While ADC and Molex are among the first to receive third-party verification of their connecting-hardware components, Berk-Tek, an Alcatel company (New Holland, PA), is the first to carry the trend to the cable itself. In August, Berk-Tek received independent certification that its LANmark-1000 series riser and plenum-enhanced unshielded twisted-pair copper and patch cables meet the Category 6, Draft 6 standard. Intertek Testing Services (Cortland, NY), the world's largest product and commodities testing organization, carried out the verification process.
Dan Kennefick, copper-products business manager for Berk-Tek, says the reason is simple: Third-party verification is important to many of its key customers. And as more Category 6 products make their way into the marketplace, the trend of third-party verification is likely to grow and become a mark of distinction for companies seeking to offer customers added protection and assurances.
Molex Premise Networks acquires residential-system maker
Molex Premise Networks (Hudson, NH) has announced it will assume the business formerly operated as Residential Cabling Systems (RCS), which provides structured cabling products for residential and small-office environments.
Cabling-industry veterans and historians will view this acquisition as a "return home" of sorts. RCS was started as a residential-cabling effort within the former MOD-TAP. It was later spun off as a separate company under the RCS name. Then Molex acquired MOD-TAP, while RCS continued to operate separately. MOD-TAP was renamed Molex Premise Networks in 1999, and Molex Premise Networks' acquisition of RCS in many ways brings the residential-cabling systems maker back to its place of origin.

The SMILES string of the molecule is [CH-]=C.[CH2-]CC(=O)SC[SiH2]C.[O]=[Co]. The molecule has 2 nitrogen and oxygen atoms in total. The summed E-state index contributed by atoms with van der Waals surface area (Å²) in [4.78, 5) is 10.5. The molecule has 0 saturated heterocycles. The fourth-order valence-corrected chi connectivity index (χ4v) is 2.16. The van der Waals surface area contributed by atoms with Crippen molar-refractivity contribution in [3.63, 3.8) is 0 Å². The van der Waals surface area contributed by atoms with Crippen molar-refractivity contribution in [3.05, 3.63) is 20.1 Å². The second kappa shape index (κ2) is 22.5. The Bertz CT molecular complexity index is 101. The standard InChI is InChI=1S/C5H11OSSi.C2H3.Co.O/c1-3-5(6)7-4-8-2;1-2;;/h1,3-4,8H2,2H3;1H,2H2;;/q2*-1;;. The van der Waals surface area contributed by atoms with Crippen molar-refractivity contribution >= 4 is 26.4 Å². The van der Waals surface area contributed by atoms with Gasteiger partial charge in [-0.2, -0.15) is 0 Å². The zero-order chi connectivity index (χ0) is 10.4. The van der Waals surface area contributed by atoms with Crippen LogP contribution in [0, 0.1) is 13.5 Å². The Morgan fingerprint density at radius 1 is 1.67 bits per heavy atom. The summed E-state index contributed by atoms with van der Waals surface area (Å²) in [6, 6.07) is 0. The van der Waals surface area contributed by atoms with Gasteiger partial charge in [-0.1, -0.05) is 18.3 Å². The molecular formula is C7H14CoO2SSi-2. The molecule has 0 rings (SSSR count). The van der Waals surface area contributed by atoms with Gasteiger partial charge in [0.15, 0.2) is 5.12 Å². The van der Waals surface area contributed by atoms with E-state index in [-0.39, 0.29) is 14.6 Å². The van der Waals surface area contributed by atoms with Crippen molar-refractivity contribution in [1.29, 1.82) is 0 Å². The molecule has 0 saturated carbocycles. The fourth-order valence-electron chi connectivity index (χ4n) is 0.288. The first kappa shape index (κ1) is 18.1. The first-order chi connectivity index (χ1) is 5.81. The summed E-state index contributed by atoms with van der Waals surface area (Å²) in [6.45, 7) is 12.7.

RCS's product portfolio will be further developed under the Molex Premise Networks name. Kevin Reynolds, a member of Molex Premise Networks' technical marketing staff, was hired to help focus the company's product portfolio. Regarding any gaps or overlaps between Molex Premise Networks' and RCS's offerings, Reynolds says there are "very few holes," adding that Molex's approach historically has been to offer a fairly expansive product portfolio. Any overlaps that exist will soon be eliminated, he adds.
Susan Riley, Molex Premise Networks' director of marketing, says the company plans to aggressively market its new residential-cabling line.
The residential-cabling and overall home-networking industry has gained significant attention lately, including attention from market research and analyst firms. Recent studies chart the home-networking market at $134 million in revenues last year, with $495 million projected for this year and $2.4 billion in 2005.
Network-management design eliminates separate modules
This month, media conversion developer IMC Networks (Foothill Ranch, CA) is introducing an integrated simple network management protocol (SNMP) design that it says will eliminate the need for separate management modules to be purchased and installed. The iMedia-Center platform features 2-, 8-, and 18-slot chassis versions that are embedded within an SNMP agent.
iMediaCenter is seen as providing a multiprotocol platform for managing mission-critical information of copper-to-fiber media conversion, fiber-optic connectivity, and bandwidth-management modules. It's designed to let campus-network managers remotely monitor and manage the link condition and port status, even when placing fiber-optic solutions in remote locations within the campus. President and CEO Michael Dailey claims that iMediaCenter "enables proactive management of premise and campus networks, and provides significant savings by completely eliminating the separate management modules required in the past to perform these tasks."
IMC says its 2-slot version will be a small-form-factor, tabletop chassis that houses two single-wide media connectivity modules, or one double-wide module. The 8-slot version is a medium-sized, tabletop chassis housing eight single-wide connectivity modules in any combination, four double-wide modules, or a combination of both. With the high-density, 18-slot version, IMC says managers can house 18 single-wide modules in any combination, nine double-wide modules, or any combination of both.